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Predicting the Ideal Valve Size During Aortic Valve Replacement with Rapid Deployement Bioprosthetic Valves. Is Intraoperative Transesophageal Echocardiogram Reliable?
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  • Ali Al-Alameri,
  • Alejandro Macias,
  • Daniel Buitrago,
  • Alvaro Montoya,
  • Evan Markell,
  • Julio Benitez,
  • Michael Magarakis
Ali Al-Alameri
Jackson Memorial Hospital
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Alejandro Macias
University of Miami Health System
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Daniel Buitrago
University of Miami Miller School of Medicine; Jackson Memorial Hospital; Department of Surgery, Division of Cardiothoracic Surgery
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Alvaro Montoya
Miami VA Medical Center - University of Miami Miller School of Medicine
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Evan Markell
Miami VA Medical Center - University of Miami Miller School of Medicine
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Julio Benitez
Miami VA Medical Center - University of Miami Miller School of Medicine
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Michael Magarakis
Miami VA Medical Center - University of Miami Miller School of Medicine
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Abstract

Objective: To describe experience with using intraoperative Transesophageal Echocardiography to reliably predict the size of the rapid deployment prosthetic valve by measuring the native aortic annulus Methods: Retrospective review of single institution series of patients undergoing Aortic Valve Replacement with Rapid Deployement Bioprosthetic Valves. Included were patients that had their native aortic valve replaced either isolated or as part of any additional procedure. Aortic annulus was measured prior to initiation of the operation using transesophageal echocardiography (TEE). Correlation analysis was conducted between Echocardiographic annular measurements and actual implanted valve sizes. Results: Twenty five patients underwent rapid deployment valve implantation in the aortic position. Of these, 36% of patients had the same size valve as the measured aortic annulus, 48% of patients had a valve implanted that was 1 mm different, and 16% of patients had 2 mm difference. The mean annular size based was 22.4 mm (range: 21-28 mm). The mean valve size implanted was 23.3 mm (range: 21-27 mm). There was no statistically significant difference between the mean annular measurement and the valve size selected (0.9 mm , p = 0.8). Conclusion: TEE can further enhance valve sizing and guidance through a proper and safe deployment. Although evident in our experience, larger scale studies are needed to further elucidate conclusions on the importance of avoiding under-sizing valves.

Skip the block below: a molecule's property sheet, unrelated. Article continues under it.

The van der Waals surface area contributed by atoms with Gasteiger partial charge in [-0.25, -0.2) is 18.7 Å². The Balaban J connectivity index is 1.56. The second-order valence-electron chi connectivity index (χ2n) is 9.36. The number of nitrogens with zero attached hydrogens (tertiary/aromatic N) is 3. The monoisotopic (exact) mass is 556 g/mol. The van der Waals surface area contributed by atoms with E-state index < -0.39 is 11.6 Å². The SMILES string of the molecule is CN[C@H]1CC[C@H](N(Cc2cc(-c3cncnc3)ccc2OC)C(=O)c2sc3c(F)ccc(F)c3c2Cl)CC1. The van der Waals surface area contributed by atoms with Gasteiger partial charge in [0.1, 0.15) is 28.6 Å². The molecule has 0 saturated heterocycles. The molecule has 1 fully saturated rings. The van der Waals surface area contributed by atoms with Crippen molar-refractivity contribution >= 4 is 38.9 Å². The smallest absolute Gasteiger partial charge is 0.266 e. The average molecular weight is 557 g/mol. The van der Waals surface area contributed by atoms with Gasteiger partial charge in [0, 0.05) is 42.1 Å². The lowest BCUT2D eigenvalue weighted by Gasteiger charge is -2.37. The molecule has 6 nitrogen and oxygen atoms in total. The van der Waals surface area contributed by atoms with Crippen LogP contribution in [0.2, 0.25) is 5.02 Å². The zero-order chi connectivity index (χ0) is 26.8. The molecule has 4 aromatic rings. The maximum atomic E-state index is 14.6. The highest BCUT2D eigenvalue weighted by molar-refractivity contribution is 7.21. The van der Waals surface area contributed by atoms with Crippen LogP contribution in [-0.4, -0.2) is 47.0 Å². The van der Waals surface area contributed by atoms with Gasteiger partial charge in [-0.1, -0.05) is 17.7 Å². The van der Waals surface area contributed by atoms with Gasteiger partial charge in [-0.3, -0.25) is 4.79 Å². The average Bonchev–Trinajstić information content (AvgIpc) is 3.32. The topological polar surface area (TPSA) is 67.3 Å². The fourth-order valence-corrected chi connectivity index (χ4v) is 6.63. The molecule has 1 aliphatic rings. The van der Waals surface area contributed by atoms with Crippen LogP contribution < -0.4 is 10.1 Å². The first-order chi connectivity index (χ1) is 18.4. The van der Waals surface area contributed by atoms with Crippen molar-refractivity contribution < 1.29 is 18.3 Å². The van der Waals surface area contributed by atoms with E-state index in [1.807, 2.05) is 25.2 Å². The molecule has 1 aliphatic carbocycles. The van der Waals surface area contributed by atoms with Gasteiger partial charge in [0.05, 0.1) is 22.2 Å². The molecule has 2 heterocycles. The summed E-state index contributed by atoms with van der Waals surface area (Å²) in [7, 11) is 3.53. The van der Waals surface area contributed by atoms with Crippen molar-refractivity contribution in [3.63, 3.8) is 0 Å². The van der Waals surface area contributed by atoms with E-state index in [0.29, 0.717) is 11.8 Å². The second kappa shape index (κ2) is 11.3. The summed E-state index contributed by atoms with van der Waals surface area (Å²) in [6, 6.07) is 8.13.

Peer review status:IN REVISION

13 Nov 2020Submitted to Journal of Cardiac Surgery
19 Jul 2021Assigned to Editor
19 Jul 2021Submission Checks Completed
19 Jul 2021Reviewer(s) Assigned
05 Aug 2021Review(s) Completed, Editorial Evaluation Pending
09 Aug 2021Editorial Decision: Revise Major